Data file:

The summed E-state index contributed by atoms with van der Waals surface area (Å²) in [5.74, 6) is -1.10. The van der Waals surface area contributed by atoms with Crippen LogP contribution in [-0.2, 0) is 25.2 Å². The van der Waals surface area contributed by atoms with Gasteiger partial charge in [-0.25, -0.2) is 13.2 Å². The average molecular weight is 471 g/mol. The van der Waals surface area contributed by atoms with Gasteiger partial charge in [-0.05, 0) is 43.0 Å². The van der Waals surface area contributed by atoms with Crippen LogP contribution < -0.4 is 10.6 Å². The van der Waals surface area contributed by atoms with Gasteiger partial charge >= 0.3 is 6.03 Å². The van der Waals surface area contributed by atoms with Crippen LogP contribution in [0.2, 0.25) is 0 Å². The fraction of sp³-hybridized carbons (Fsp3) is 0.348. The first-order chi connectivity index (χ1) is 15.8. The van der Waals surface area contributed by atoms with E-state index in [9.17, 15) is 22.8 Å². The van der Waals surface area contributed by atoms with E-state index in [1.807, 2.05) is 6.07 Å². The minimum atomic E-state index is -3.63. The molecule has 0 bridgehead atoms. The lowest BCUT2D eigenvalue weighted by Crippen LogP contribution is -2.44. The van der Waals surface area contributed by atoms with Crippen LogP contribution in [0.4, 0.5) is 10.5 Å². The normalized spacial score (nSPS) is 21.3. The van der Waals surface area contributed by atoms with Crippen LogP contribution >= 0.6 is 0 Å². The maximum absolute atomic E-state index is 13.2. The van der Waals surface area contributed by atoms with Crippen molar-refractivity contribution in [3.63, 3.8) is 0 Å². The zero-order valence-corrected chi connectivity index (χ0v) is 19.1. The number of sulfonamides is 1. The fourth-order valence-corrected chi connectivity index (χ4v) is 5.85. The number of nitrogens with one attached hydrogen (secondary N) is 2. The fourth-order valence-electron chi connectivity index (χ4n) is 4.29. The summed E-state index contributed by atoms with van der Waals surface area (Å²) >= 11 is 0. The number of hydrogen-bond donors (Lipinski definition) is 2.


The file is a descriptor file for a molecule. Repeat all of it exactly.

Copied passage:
The summed E-state index contributed by atoms with van der Waals surface area (Å²) in [5.74, 6) is -1.10. The van der Waals surface area contributed by atoms with Crippen LogP contribution in [-0.2, 0) is 25.2 Å². The van der Waals surface area contributed by atoms with Gasteiger partial charge in [-0.25, -0.2) is 13.2 Å². The average molecular weight is 471 g/mol. The van der Waals surface area contributed by atoms with Gasteiger partial charge in [-0.05, 0) is 43.0 Å². The van der Waals surface area contributed by atoms with Crippen LogP contribution < -0.4 is 10.6 Å². The van der Waals surface area contributed by atoms with Gasteiger partial charge >= 0.3 is 6.03 Å². The van der Waals surface area contributed by atoms with Crippen LogP contribution in [0.2, 0.25) is 0 Å². The fraction of sp³-hybridized carbons (Fsp3) is 0.348. The first-order chi connectivity index (χ1) is 15.8. The van der Waals surface area contributed by atoms with E-state index in [9.17, 15) is 22.8 Å². The van der Waals surface area contributed by atoms with E-state index in [1.807, 2.05) is 6.07 Å². The minimum atomic E-state index is -3.63. The molecule has 0 bridgehead atoms. The lowest BCUT2D eigenvalue weighted by Crippen LogP contribution is -2.44. The van der Waals surface area contributed by atoms with Crippen LogP contribution in [0.4, 0.5) is 10.5 Å². The normalized spacial score (nSPS) is 21.3. The van der Waals surface area contributed by atoms with Crippen LogP contribution >= 0.6 is 0 Å². The maximum absolute atomic E-state index is 13.2. The van der Waals surface area contributed by atoms with Crippen molar-refractivity contribution in [3.63, 3.8) is 0 Å². The zero-order valence-corrected chi connectivity index (χ0v) is 19.1. The number of sulfonamides is 1. The fourth-order valence-corrected chi connectivity index (χ4v) is 5.85. The number of nitrogens with one attached hydrogen (secondary N) is 2. The fourth-order valence-electron chi connectivity index (χ4n) is 4.29. The summed E-state index contributed by atoms with van der Waals surface area (Å²) >= 11 is 0. The number of hydrogen-bond donors (Lipinski definition) is 2.